Microcontrollers are becoming exceptionally complex and feature-rich, so traditional debug techniques that have existed since the good old 8bit days just aren't efficient or insightful enough to handle the challenges developers now face. Trace analysis and debug tools are coming to market, though, that hold the potential to revolutionise the way that embedded systems are debugged. Let's take a look at one such tool—Segger SystemView – to see how developers can get started using advanced debugging techniques. Every time I debug an embedded system I am always uneasy. There are so many assumptions that are being made as to how the code flows, how interrupts fire, and about code timing, to name a few. A single incorrect assumption can cause the debug cycle to drag on by masking the true root cause. I believe this is where the power of trace tools has the potential to change how we debug systems. Being able to peer into the system, generate time-stamps and event logs, and track task execution is very powerful. I no longer need to assume that my system is executing in a certain way; I can visually verify that it is. If my assumption is wrong, the evidence is right there in the trace and now I know my grief's source. Advanced trace tools provide information in a visual form. When I'm teaching a course on real-time operating systems and discussing rate monotonic analysis, I often draw timing diagrams that demonstrate how tasks are time sliced and getting dedicated access to the CPU, show expected task completion times, and other useful design parameters. SystemView allows an embedded software developer to visually see how their software is executing in just such a manner. The SystemView window in the figure demonstrates exactly what a developer would see when they start the tool.

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Figure: A visual representation of software execution from Segger SystemView.

The tool traces the application execution by recording entry and exit from functions, system events, interrupt occurrences, and other parameters that are interesting to a developer. The trace information can be downloaded from the system and analysed, for example to determine if an unexpected glitch is occurring or determine if a task is taking too long to execute. Depending on the microcontroller architecture, the trace data can be reviewed in a streaming real-time manner or downloaded in a single-shot recording. Great debugging powers such as these doesn't come without some disadvantages. So far the biggest issue I have encountered is the time investment needed to get over the tool's learning curve. Segger's website has some great examples and instructions, but there is so much technology built into trace capability that wrapping one's mind around exactly how it works and how to set it up isn't trivial. I spent significant time reading the 154-page manual then setting up an embedded system and configuring it before I finally started to get trace data. Once I was through the learning curve, though, and had documented my own process, each use got easier and easier. SystemView uses a technology known as Real Time Transfer (RTT) that must be installed on the embedded target. RTT is used to collect data on the target and store the data in a buffer. RTT then streams the data through debugger hardware to SystemView. The documentation mentions that a typical implementation uses approximately 2 KB of flash space and 600B of RAM. My first setup attempt used a plugin for Processor Expert, which required an up and down buffer of 1024 to get the code to compile. Eventually I discarded the plugin and manually set up the interface. I was then able to achieve numbers much closer to those in the datasheet. The great part about the SystemView tool is that it works with any Segger J-Link debugger and can even be used with a non-Segger debugger under certain conditions. The software is a free download and doesn't have any fees, licences, or royalties associated with it. There is even an API so that engineers can create their own tools that use the interface. If SystemView isn't to one's liking, alternative tools exist such as Percepios' Tracealyzer can also be used with the J-Link and RTT interface. Using a trace tool will undoubtedly become standard practice at the development cycle's start. Embedded software developers can run their system overnight and gather a baseline trace on performance, timing, and other critical system metrics. Then they can use continuous testing, a great way to catch deviations from the baseline when they first occur rather than allowing issues to stack up until an obvious problem arises. Early discovery coupled with source control should easily identify problematic code and result in a quick fix rather than a convoluted, snail paced debug session. In time, trace technology may become so seamless and automated that developers will no longer need to debug an embedded system. Computers will be able to automatically detect noncompliance and deviations and highlight the recently changed lines of code in the misbehaving task. The thought is a bit optimistic, but one can always hope.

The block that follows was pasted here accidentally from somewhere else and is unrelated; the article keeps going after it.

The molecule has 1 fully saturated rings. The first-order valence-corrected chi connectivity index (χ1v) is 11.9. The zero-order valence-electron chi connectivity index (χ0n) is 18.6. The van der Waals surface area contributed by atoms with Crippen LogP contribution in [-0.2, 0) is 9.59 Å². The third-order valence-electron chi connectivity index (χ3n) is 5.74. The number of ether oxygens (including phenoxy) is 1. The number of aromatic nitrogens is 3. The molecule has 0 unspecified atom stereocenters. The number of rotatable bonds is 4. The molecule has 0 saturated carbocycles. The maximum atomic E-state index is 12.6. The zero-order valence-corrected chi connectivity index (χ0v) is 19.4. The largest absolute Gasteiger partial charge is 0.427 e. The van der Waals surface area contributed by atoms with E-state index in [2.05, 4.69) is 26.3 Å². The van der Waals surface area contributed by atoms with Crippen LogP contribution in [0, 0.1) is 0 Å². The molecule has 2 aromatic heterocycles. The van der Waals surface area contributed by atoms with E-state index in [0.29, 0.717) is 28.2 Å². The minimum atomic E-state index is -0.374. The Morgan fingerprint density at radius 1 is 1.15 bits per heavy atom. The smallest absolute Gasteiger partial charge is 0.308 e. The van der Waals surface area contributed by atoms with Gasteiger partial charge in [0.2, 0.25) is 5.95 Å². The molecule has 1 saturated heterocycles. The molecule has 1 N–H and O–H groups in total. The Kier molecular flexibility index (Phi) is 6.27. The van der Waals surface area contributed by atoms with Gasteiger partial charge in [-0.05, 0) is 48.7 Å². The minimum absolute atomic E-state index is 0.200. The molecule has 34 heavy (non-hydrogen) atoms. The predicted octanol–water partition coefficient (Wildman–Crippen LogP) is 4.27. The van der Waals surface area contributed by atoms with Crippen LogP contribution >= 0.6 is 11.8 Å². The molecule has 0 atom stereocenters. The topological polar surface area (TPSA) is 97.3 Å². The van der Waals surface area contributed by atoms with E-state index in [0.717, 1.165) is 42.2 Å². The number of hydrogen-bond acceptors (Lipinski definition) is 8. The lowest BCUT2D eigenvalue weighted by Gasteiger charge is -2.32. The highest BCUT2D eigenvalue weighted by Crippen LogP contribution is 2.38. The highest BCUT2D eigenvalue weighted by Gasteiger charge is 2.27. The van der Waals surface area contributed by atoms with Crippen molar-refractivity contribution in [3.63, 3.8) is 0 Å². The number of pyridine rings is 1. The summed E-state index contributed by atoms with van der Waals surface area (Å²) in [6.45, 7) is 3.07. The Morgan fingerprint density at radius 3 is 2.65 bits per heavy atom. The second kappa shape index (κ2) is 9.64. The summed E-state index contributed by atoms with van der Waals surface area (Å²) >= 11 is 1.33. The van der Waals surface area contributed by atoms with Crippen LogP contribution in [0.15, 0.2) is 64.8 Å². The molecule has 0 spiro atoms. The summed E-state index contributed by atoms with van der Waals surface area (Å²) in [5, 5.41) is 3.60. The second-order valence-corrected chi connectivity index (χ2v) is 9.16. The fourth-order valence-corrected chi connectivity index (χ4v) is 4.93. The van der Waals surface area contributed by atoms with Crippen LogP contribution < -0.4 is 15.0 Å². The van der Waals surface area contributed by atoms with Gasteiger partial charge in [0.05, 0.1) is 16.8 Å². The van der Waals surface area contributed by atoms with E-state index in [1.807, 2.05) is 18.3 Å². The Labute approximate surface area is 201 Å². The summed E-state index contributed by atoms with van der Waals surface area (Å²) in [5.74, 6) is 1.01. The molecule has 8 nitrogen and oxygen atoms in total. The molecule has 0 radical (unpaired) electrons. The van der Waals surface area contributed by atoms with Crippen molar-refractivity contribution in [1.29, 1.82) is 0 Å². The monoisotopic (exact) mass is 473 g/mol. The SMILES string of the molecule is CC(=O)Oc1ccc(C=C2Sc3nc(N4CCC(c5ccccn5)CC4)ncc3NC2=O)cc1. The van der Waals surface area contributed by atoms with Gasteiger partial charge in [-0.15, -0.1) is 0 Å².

About the author
Jacob Beningo is principal consultant at Beningo Engineering, an embedded software consulting company. Jacob has experience developing, reviewing and critiquing drivers, frameworks and application code for companies requiring robust and scalable firmware. Jacob is actively involved in improving the general understanding of embedded software development through workshops, webinars and blogging.